Kate O’Neill of the UNM Taos campus and UNM president David Schmidly had an inane column recently in the Albuquerque Journal. The sum total of their arguments was to argue on behalf of the myriad branch campuses throughout New Mexico. By my count, UNM alone has 10 statewide education centers, main campus, and a campus in Rio Rancho. Other universities such as NMSU and Highlands have their own campuses throughout the state as well.
Basically, the assertion is that New Mexico simply can’t afford to cut down on any of these branch campuses lest we fall behind even further in education. Of course, the “local jobs” argument was thrown in as well for good measure. To say the least, their arguments don’t hold much water in my book as they have no data to back up their arguments.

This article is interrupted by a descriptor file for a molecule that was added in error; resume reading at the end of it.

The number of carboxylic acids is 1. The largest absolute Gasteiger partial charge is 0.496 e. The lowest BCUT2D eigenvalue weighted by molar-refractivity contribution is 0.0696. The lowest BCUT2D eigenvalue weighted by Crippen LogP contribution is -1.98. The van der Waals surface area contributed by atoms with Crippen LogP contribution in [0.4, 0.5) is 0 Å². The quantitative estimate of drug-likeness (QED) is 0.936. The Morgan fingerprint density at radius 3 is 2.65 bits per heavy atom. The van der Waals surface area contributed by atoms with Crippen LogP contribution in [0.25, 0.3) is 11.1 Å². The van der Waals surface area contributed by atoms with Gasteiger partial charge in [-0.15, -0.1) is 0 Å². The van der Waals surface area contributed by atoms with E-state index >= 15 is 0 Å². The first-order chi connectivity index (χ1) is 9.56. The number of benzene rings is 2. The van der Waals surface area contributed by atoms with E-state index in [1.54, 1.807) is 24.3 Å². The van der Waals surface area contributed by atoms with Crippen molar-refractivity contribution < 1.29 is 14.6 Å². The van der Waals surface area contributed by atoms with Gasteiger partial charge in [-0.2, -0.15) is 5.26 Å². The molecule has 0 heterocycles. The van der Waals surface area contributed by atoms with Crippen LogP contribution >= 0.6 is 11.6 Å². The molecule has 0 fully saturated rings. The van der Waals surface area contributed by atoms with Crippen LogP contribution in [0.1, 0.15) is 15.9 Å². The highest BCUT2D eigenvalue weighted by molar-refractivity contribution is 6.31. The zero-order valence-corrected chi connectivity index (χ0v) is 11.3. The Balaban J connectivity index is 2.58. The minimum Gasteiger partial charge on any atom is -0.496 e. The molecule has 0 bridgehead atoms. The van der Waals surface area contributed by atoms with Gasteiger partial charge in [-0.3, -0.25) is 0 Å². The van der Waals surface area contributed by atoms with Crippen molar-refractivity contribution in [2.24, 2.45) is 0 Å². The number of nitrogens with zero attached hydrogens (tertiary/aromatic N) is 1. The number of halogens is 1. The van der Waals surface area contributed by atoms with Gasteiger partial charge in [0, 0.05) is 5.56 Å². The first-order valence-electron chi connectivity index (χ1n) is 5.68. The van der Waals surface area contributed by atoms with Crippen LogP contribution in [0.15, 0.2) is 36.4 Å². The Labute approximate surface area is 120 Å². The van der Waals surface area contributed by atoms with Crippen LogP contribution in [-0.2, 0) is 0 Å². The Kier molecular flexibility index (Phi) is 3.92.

The Legislative Finance Committee, on the other hand, has an excellent report that is well worth reading on higher education in New Mexico, the fact that we have too many branch campuses and a bloated higher ed system that is not accountable for results. Interestingly enough, New Mexico has among the worst college graduation and first-year retention rates in the nation.
Separately, in a letter to the editor published today, a writer claimed — in a letter that I otherwise agreed with — that UNM’s graduating students have the second-highest debt load in the nation. This is simply not the case as this report from the Project on Student Debt points out. No New Mexico university appears on the report’s “heavy debt” listing although two of them do appear on the listing of “low debt colleges and universities.”